Hamilton Grange National Memorial preserves the home of founding father Alexander Hamilton.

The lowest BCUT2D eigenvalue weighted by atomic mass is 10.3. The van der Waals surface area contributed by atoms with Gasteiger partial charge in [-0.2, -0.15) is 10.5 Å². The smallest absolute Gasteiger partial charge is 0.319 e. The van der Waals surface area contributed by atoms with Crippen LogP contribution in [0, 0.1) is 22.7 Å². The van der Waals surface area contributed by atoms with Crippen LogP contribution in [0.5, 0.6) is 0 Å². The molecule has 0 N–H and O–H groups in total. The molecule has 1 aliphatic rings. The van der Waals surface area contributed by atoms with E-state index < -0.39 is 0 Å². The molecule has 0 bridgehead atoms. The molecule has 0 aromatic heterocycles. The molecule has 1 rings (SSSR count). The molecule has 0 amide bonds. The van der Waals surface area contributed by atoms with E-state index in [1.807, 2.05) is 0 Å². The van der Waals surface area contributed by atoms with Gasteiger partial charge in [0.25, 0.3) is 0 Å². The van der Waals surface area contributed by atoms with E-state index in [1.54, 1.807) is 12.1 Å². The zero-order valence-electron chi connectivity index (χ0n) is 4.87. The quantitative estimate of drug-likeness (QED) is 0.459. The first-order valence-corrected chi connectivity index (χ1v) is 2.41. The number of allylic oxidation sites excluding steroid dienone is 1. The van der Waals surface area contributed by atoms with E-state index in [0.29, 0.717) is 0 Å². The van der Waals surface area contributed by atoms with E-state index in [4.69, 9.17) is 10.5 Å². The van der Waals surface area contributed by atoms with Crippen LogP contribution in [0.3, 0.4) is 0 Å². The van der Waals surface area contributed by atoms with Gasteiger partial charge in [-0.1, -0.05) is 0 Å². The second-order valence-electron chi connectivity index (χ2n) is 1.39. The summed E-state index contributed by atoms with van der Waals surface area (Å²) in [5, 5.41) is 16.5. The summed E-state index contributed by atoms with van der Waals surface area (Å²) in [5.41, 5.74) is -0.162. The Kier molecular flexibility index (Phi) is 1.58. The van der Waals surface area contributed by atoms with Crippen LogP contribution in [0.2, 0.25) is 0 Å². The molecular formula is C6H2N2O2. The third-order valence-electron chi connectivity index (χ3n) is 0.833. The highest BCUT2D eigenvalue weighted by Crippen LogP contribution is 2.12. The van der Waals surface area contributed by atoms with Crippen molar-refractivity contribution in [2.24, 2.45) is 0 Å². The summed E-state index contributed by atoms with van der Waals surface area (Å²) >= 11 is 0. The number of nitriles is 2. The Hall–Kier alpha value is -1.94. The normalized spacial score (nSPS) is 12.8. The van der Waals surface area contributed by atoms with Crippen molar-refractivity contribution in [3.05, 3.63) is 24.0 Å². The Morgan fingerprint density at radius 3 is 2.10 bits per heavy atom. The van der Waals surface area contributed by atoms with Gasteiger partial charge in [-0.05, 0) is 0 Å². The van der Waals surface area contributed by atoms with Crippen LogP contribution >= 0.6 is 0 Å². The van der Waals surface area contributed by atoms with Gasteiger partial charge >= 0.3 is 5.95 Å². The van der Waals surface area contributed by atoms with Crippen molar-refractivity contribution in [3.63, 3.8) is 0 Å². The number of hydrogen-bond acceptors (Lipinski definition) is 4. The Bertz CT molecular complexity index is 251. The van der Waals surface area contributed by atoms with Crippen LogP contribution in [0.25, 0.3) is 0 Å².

Born and raised in the West Indies, Hamilton came to New York in 1772 at age 17 to study finance at King's College (now Columbia University). Hamilton became a supporter of the cause of the American patriots during the political turmoil of the 1770s. Commissioned as a Captain of Artillery at the beginning of the American Revolution, he soon became an aide-de-camp to George Washington. After the war, as a member of Congress, Hamilton was instrumental in creating the new Constitution. As co-author of the Federalist Papers he was indispensable in the effort to get the Constitution adopted. As the first Secretary of the Treasury (1789-1795) he devised plans for funding the national debt, securing federal credit, encouraging expansion of manufacturing, and organizing the federal bank. Hamilton commissioned architect John McComb Jr. to design a Federal style country home on a sprawling 32 acre estate in upper Manhattan. This house was completed in 1802 and named "The Grange" after the Hamilton family's ancestral home in Scotland, but served as his home for only two years.
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